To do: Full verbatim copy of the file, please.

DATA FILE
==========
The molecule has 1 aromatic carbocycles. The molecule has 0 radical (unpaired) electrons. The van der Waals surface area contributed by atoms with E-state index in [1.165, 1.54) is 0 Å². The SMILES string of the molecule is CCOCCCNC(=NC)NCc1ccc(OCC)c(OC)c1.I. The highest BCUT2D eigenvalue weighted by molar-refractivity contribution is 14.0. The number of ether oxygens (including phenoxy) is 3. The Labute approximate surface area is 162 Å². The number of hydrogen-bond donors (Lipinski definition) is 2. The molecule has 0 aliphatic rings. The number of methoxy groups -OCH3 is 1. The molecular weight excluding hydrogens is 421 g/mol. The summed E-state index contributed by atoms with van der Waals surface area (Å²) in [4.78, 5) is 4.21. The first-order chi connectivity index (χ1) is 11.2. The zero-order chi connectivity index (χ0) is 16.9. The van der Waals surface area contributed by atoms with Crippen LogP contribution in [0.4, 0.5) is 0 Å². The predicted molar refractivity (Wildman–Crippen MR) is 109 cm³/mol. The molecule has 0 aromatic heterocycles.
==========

The molecule has 1 aromatic carbocycles. The molecule has 0 radical (unpaired) electrons. The van der Waals surface area contributed by atoms with E-state index in [1.165, 1.54) is 0 Å². The SMILES string of the molecule is CCOCCCNC(=NC)NCc1ccc(OCC)c(OC)c1.I. The highest BCUT2D eigenvalue weighted by molar-refractivity contribution is 14.0. The number of ether oxygens (including phenoxy) is 3. The Labute approximate surface area is 162 Å². The number of hydrogen-bond donors (Lipinski definition) is 2. The molecule has 0 aliphatic rings. The number of methoxy groups -OCH3 is 1. The molecular weight excluding hydrogens is 421 g/mol. The summed E-state index contributed by atoms with van der Waals surface area (Å²) in [4.78, 5) is 4.21. The first-order chi connectivity index (χ1) is 11.2. The zero-order chi connectivity index (χ0) is 16.9. The van der Waals surface area contributed by atoms with Crippen LogP contribution in [0.4, 0.5) is 0 Å². The predicted molar refractivity (Wildman–Crippen MR) is 109 cm³/mol. The molecule has 0 aromatic heterocycles.